Madras HC warns State against wastage of taxpayer money

Madras HC warns State against wastage of taxpayer money

Meera Emmanuel

The expenditure of Rs. 400 crore for a Secretariat building and an additional Rs. 5 crore for an inquiry commission – only to have the building eventually become a hospital and the inquiry commission defunct – has prompted the Madras High Court to express its censure against the wastage of taxpayer money.

Justice SM Subramaniam observed that the exorbitant amounts of taxpayer money spent on the building itself entailed a national waste. As noted in his order,

It is relevant to point out that a building for new secretariat was constructed by spending the tax payers money to the tune of about Rs 400 Crores. However, the Government took the decision not to use the building for new secretariat and converted the same as a multi-specialty hospital. The taxpayers’ money spent on beautification and for other facilities for the construction of new secretariat became a national waste. Even for conversion of the new secretariat building to a specialty hospital another few crores of rupees were spent by the State.

The observation was made while dismissing as withdrawn petitions filed against the inquiry commission tasked with probing alleged irregularities in the construction of a Secretariat complex during the Dravida Munnetra Kazhagam (DMK) party’s regime.

The inquiry commission had failed to yield any tangible results, prompting the Court to order its suspension in August this year. While disposing of the matter yesterday, the Court observed that the prolonged maintenance of the defunct commission on taxpayer money was also a matter of painful and national concern.

“The Commission of Enquiry was appointed and it was nonfunctional for about three years. The Commission of enquiry also spent an amount of about 4 ½ crores and the reports are not submitted even at the time when the writ petitions were heard by this Court. Ultimately nearly about 5 crores were spent for the Enquiry Commission. However, nothing became useful for the welfare of the State as well as in the interest of the public at large…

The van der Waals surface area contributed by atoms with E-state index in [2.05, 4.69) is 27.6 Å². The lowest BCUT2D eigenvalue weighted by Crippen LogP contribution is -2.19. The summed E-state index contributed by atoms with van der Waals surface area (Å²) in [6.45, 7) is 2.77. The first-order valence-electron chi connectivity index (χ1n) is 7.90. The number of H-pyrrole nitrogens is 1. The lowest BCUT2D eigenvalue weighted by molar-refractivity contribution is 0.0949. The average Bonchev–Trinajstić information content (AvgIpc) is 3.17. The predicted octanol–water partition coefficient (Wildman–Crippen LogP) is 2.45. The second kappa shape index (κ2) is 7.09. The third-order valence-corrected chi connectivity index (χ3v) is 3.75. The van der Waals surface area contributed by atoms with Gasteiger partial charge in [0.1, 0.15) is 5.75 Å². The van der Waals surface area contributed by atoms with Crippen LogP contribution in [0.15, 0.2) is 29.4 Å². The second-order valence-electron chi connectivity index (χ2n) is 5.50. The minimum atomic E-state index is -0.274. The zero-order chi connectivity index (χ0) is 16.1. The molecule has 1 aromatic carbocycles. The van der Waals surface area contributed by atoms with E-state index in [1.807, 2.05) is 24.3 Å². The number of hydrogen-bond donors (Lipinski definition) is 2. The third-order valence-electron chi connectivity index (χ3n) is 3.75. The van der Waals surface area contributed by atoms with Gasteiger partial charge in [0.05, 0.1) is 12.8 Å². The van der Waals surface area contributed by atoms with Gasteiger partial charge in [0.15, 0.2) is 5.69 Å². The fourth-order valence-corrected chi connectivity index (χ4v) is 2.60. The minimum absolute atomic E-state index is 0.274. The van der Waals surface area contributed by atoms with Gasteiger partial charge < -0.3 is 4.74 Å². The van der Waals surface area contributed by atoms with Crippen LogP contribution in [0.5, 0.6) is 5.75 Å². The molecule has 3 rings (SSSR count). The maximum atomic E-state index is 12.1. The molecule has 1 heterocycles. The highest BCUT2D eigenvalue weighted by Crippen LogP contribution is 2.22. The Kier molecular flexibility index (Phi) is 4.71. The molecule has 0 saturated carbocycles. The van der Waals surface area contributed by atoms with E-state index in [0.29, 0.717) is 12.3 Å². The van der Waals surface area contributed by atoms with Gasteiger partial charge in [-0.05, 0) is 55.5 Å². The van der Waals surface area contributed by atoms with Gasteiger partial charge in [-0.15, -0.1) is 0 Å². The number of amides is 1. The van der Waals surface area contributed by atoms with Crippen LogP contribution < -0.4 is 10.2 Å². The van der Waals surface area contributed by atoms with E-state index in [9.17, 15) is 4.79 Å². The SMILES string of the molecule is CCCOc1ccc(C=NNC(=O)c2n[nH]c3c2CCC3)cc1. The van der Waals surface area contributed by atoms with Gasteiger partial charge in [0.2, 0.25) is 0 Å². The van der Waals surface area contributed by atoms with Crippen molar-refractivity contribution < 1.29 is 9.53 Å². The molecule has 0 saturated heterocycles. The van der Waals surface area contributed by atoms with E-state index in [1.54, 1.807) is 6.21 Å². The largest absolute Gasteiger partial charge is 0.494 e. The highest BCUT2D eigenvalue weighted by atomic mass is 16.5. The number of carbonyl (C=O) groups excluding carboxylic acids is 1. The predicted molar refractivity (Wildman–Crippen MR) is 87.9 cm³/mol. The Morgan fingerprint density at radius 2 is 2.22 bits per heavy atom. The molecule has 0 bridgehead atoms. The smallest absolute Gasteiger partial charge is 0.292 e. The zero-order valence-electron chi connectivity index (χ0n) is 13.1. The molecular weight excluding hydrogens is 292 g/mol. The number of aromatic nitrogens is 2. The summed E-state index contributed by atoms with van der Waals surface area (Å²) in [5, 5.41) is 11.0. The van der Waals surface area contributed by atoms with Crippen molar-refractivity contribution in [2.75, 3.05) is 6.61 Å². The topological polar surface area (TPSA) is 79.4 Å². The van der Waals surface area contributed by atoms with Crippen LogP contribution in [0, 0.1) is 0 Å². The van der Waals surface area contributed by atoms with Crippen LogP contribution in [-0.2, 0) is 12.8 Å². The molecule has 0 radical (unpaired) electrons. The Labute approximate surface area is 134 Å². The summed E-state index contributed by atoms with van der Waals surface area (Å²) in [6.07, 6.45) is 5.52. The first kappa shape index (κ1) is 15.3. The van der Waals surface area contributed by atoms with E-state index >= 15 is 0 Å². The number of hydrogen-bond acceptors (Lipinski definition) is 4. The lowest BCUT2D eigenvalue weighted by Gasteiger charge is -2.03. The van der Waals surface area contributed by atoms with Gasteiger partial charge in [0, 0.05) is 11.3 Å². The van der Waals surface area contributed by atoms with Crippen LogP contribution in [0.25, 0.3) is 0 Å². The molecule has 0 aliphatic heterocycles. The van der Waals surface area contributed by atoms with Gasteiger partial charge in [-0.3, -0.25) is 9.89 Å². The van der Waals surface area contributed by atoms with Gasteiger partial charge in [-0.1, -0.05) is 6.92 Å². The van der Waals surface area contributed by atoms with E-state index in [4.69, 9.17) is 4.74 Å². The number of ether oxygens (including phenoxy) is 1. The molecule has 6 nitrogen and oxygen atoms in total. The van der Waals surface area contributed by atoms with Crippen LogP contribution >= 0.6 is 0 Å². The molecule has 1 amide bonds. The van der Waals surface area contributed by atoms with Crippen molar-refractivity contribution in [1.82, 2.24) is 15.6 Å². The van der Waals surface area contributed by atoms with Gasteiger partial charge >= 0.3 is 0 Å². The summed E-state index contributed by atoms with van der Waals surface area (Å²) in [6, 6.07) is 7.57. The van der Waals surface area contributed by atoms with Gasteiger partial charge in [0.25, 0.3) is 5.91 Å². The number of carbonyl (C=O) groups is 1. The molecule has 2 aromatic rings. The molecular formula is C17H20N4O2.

…Such a situation is not only painful but certainly a national concern about the spending of taxpayers money detrimental to the interest of the public at large.

The last commission head, Justice R Reghupathi, formally demitted his position last August. The files pertaining to the probe have now been transferred to the Vigilance Department, which is expected to take a call on whether any further action is required. The petitioners, therefore, withdrew their petitions since the cause had become infructuous.

However, before parting with the matter, Justice Subramaniam also emphasised that all governments, regardless of political ideology, must keep in mind principles of responsible spending and equitable distribution of wealth in framing and implementing state policies. He observed,

This Court is of the considered opinion that once the elected Government started functioning and governing the State their action, policy decision and expenditure must be beyond its political ideologies and beyond any pale of doubt. All such expenditures must be only in accordance with the constitutional principles and the interest of the public at large…

…The power under the Constitution is provided to the Administrators only to protect the taxpayers money and spend the same judiciously and for the welfare of the people at large and following the procedures contemplated under the Statutes as the State is the custodian. The Government is not only responsible but also accountable.

Any unlawful loss caused in respect of the taxpayers’ money will not only be questioned and actions are to be initiated and the persons liable are to be certainly prosecuted under the Penal Laws.”

In light of these observations, the judge also called on the Vigilance Department to ensure that any further action is carried out without any undue delay on its part.

Read the order:

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